How will we deliver this? In community care: Active Communities

  1. Work with ‘social prescribing’ link workers to (funding from social prescribing budget)
  • Train link workers in motivational interviewing techniques to improve the quality of brief interventions
  • Provide with interactive maps of local resources
  • Support link workers with CPD and QIP/audit
  1. Engage primary care networks through: (funding opportunity)
  • Training for link workers
  • Training for over 75’s nursing teams and use of community interactive maps
  • Training for GPs and over 75’s nurses to better understand the relationship between frailty and physical activity.
  • Support GP practices with audits and QIP’s to ensure that those identified through the electronic frailty index are supported effectively
  • Promotion of Moving Medicine as a consultation tool for all HCP’s
  1. Work with integrated care system as it evolves to bring together the physical activity agenda across voluntary sector, patient groups and county council networks and ensure communication and referral between secondary care and community services is robust.
  • Improve the personalisation of care by improving the quality of conversations between patients and health and social care workers ensuring that we move away from a ‘one size fits all approach.’
  • Offering training to both health and social care workers
  • Work with ICS’s to show how a joined-up approach to physical activity can improve the integration index.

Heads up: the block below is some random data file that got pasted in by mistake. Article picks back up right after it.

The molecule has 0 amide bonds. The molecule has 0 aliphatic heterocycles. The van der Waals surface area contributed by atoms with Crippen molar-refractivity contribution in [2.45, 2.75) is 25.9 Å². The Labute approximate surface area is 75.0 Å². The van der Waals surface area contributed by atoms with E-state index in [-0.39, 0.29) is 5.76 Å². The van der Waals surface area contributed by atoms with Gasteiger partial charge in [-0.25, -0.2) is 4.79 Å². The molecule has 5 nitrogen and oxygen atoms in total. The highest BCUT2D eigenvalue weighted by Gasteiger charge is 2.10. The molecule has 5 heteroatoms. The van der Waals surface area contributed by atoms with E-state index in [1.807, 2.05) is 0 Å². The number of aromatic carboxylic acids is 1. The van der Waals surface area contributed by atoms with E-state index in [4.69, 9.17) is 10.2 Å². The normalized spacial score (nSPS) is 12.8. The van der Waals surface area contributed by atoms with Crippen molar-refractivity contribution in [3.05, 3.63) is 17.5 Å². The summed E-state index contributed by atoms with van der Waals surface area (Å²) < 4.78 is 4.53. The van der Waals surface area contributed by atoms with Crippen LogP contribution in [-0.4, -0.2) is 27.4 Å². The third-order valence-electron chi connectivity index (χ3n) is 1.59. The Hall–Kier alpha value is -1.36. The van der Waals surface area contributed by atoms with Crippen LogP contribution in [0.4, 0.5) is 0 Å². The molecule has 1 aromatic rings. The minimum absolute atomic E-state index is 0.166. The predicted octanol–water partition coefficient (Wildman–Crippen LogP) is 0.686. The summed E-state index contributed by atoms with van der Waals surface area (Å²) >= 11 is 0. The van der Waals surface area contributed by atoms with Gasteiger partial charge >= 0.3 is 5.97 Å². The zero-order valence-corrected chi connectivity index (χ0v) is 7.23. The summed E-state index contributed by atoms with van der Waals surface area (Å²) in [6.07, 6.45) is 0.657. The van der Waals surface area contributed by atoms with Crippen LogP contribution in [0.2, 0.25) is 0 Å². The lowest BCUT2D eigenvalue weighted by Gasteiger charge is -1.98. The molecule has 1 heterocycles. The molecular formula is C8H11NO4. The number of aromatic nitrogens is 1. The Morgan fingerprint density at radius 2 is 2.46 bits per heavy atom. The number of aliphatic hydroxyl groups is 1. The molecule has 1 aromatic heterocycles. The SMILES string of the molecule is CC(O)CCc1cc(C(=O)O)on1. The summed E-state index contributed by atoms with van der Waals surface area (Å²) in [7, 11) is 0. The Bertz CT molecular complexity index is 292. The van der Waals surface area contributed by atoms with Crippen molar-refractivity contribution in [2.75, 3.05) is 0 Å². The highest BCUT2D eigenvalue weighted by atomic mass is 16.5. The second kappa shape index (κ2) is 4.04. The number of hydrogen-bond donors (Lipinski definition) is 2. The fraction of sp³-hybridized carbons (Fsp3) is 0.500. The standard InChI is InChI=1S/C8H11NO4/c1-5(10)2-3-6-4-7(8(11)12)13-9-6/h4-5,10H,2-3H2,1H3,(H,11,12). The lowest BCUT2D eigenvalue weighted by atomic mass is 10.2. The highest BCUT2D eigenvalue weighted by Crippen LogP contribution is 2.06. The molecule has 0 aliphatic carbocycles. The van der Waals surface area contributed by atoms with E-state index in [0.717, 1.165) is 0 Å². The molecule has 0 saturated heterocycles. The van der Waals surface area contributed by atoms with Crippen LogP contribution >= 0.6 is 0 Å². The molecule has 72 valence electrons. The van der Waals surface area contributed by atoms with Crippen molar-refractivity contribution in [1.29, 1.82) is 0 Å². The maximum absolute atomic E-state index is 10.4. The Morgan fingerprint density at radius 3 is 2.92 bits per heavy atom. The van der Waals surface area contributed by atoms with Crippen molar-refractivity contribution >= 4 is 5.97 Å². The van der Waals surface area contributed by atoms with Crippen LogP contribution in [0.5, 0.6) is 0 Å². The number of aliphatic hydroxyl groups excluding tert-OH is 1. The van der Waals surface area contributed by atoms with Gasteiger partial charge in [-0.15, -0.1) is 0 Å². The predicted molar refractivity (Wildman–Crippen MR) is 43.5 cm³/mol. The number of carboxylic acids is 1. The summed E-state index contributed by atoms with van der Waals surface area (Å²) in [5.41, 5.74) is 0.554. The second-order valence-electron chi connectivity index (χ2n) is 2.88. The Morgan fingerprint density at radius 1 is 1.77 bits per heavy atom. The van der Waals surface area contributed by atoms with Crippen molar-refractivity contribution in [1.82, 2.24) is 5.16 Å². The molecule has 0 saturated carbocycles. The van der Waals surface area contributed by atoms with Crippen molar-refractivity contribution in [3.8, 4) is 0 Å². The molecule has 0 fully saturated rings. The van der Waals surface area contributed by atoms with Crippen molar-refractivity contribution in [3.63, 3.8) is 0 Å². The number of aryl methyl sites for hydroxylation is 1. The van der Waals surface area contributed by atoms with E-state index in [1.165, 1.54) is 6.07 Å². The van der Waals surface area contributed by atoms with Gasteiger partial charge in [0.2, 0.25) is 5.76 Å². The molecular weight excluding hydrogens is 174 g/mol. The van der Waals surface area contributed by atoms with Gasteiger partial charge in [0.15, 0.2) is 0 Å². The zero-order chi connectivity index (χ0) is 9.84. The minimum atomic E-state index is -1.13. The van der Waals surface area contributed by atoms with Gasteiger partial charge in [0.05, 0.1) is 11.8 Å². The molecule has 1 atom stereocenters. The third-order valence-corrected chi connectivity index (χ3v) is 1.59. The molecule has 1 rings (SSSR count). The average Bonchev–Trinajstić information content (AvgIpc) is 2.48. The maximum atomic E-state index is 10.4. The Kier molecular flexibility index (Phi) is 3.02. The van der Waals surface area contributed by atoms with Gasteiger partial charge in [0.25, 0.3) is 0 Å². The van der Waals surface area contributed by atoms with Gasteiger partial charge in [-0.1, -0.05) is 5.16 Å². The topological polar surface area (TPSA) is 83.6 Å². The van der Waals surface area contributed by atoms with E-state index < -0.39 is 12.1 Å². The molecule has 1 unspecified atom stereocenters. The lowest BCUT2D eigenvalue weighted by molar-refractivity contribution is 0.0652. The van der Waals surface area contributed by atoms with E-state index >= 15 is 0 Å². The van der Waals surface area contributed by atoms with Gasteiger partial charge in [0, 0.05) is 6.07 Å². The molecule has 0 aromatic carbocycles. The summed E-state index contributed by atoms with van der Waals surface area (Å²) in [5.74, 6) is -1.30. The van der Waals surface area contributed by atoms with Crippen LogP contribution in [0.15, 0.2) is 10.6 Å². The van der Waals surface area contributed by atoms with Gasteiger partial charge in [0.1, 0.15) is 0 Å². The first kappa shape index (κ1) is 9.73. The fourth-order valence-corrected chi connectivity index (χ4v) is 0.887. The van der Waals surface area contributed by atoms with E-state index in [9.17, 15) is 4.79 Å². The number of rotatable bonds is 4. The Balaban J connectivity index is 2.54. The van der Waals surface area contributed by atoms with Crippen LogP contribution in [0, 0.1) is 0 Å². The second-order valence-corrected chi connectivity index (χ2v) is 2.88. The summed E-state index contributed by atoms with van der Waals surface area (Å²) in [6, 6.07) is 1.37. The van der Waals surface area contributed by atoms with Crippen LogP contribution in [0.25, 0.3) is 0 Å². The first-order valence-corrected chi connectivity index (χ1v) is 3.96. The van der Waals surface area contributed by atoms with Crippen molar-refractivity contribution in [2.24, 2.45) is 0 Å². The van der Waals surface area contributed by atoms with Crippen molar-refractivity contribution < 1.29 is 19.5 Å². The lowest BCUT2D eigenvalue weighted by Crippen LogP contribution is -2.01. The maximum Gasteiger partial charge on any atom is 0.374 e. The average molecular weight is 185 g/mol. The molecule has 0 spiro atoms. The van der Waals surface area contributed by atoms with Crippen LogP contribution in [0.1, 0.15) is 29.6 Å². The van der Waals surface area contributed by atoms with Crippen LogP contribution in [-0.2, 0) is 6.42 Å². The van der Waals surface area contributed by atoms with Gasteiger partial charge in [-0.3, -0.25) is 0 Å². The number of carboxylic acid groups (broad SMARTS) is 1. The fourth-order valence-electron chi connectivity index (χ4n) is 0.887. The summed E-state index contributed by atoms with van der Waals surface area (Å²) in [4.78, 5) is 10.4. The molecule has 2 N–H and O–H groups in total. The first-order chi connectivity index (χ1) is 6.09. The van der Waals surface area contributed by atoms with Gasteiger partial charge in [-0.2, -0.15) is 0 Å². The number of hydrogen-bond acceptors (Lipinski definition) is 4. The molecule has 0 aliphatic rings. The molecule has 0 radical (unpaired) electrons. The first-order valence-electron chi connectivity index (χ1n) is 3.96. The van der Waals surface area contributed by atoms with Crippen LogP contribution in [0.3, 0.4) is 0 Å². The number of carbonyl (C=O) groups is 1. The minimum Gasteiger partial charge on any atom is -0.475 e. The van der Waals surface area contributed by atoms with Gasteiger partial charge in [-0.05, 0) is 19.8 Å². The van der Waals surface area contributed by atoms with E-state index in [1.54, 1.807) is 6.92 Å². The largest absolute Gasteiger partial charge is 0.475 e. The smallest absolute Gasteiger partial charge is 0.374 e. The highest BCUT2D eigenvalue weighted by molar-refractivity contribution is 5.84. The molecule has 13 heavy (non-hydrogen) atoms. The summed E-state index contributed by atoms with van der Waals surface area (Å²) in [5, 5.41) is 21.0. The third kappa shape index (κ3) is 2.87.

1. Working with partners to ensure data gathered from predictive prevention is used empathetically and impactfully. For example where individuals are identified as being at risk, brief interventions follow principles of behavioural change science
  2. Work with falls prevention team to improve the impact of physical activity assessment

Example integrated care model

Feasibility and acceptability study

The National Centre for Sport and Exercise Medicine (NCSEM), in partnership with the Centre for Sport and Exercise Science (CSES) at Sheffield Hallam University (SHU), were commissioned by Public Health England and Sport England to conduct an independent evaluation of the Active Hospitals Pilot.

You can read the independent evaluation report here:
Evaluation of the Public Health England and Sport England Funded Sport and Exercise Medicine Pilot in Secondary Care

To create a consultant led, Trust wide, exercise medicine service to drive the physical activity agenda through patient centred care ‘making every contact count’ through high quality conversations about moving more between patients and all health care professionals at every appropriate point of contact.

By doing this we will enable person centred care and shared responsibility for health by ensuring that what matters to someone is the highest priority rather than what’s the matter with someone.

We will work as part of an integrated care system breaking down the barriers between secondary care, community care and social care by intervening at every level through an extended and expanding network of trained health care professionals.

This service will be led by a consultant in Sport and Exercise medicine and supported by a multi-disciplinary team working to support and develop physical activity in individual pathways across the Trust.

Physical activity has long been recognised as one of the most important determinants of outcome both in the prevention and treatment of disease and as a predictor of wellbeing. It has consistently been highlighted by the National Institute of Clinical Excellence as a core component of treatment pathways. Health care environments provide a unique and powerful opportunity to influence inactive patients to change behaviour in terms of physical activity.